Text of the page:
A Federal High Court on Monday in Abuja denied the governor of the Central Bank of Nigeria (CBN) Godwin Emefiele, a restraining order sought by him against the Independent National Electoral Commission (INEC) and the Attorney General of the Federation (AGF) in relation to his presidential ambition.
Emefiele had moved for a status quo ante bellum injunction against INEC and the AGF through his lawyer, Mike Ozekhome SAN, so that he would not be forced to quit until 30 days before the general election.
Emefiele denied being a political appointee but a public servant not covered by Section 84 (12) of the new Electoral Act 2022 in an ex-parte application filed on Monday.
The CBN governor requested that the court use Section 318 of the 1999 Constitution to prevent the defendants from requesting him to resign until 30 days before the presidential election in February 2023.
Emefiele expressed concern that the sale and submission of the Presidential nomination form would expire on Wednesday, and that unless the INEC and AGF were ordered to maintain status ante bellum as of May 5, when he filed the suit, he would be forced to resign before his form was accepted by the appropriate authority.
Moving the motion, Ozekhome said though his client had not told him under which political party he would love to contest, the application became necessary in order for the court to determine the constitutionality of his (Emefiele’s) decision.
“The plaintiff is a current governor of CBN. He desires to run for the office of president of Nigeria in the election coming up in 2023.
“But he is in a dilemma whether he can run. Can he run? If he can run, when must he leave office as CBN governor?
“We want the interpretation of the law as it is today,” he said.
He argued that Emefiele, by virtue of Section 318 of the 1999 Constitution, is a public servant.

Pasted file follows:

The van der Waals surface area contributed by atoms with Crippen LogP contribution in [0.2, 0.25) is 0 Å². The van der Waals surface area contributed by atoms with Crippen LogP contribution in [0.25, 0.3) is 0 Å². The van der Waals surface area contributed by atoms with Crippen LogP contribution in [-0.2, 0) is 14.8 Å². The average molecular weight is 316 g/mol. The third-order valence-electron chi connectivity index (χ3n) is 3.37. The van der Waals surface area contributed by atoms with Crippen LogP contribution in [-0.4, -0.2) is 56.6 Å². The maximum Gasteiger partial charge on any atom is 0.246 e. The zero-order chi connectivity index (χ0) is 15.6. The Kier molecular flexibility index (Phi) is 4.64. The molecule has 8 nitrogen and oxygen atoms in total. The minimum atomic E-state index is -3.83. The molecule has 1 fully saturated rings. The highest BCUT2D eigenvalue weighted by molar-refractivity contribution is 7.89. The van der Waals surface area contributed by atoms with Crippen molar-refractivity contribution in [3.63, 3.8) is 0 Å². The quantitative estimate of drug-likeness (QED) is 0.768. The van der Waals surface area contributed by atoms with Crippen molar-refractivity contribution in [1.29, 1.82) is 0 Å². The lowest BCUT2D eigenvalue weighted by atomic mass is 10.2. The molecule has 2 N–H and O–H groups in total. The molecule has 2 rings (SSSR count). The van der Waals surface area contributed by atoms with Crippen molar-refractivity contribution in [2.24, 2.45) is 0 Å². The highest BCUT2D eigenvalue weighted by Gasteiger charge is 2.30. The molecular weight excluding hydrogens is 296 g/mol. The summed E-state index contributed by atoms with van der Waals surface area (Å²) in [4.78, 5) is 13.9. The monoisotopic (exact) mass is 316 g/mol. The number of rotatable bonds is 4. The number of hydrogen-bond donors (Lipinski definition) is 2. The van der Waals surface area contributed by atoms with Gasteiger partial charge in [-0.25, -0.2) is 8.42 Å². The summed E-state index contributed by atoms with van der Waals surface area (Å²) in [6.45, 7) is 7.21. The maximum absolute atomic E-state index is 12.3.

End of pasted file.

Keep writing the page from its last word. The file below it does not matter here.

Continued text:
He said that only political appointees are caught with Section 84(12) of the Electoral Act, 2022, which he said had been struck down by a Federal High Court sitting in Umuahia in Abia.
According to him, the matter is currently on appeal and the Court of Appeal has not come up with a decision.
“Even if the Court of Appeal upturn that judgment, is the plaintiff a political appointee? Our answer is no,” he said.
He argued further that Emefiele is only bound by Section 137 which says that a public officer shall resign from office not later than 30 days before election.
“This is the constitution and we seek constitutional interpretation of this matter,” he said.
But in his ruling, Justice Mohammed did not grant the motion.
Rather, he adjourned the matter until May 12 for ruling.
The judge made an order directing the INEC and AGF to appear on Thursday by noon why Emefiele’s prayers should not be granted.
He ordered that all the applications, including the ex-parte, filed in the course of the matter be served on all the defendants.
He also directed that hearing notices be issued to the defendants to appear on the said date to show cause why the prayers should not be granted
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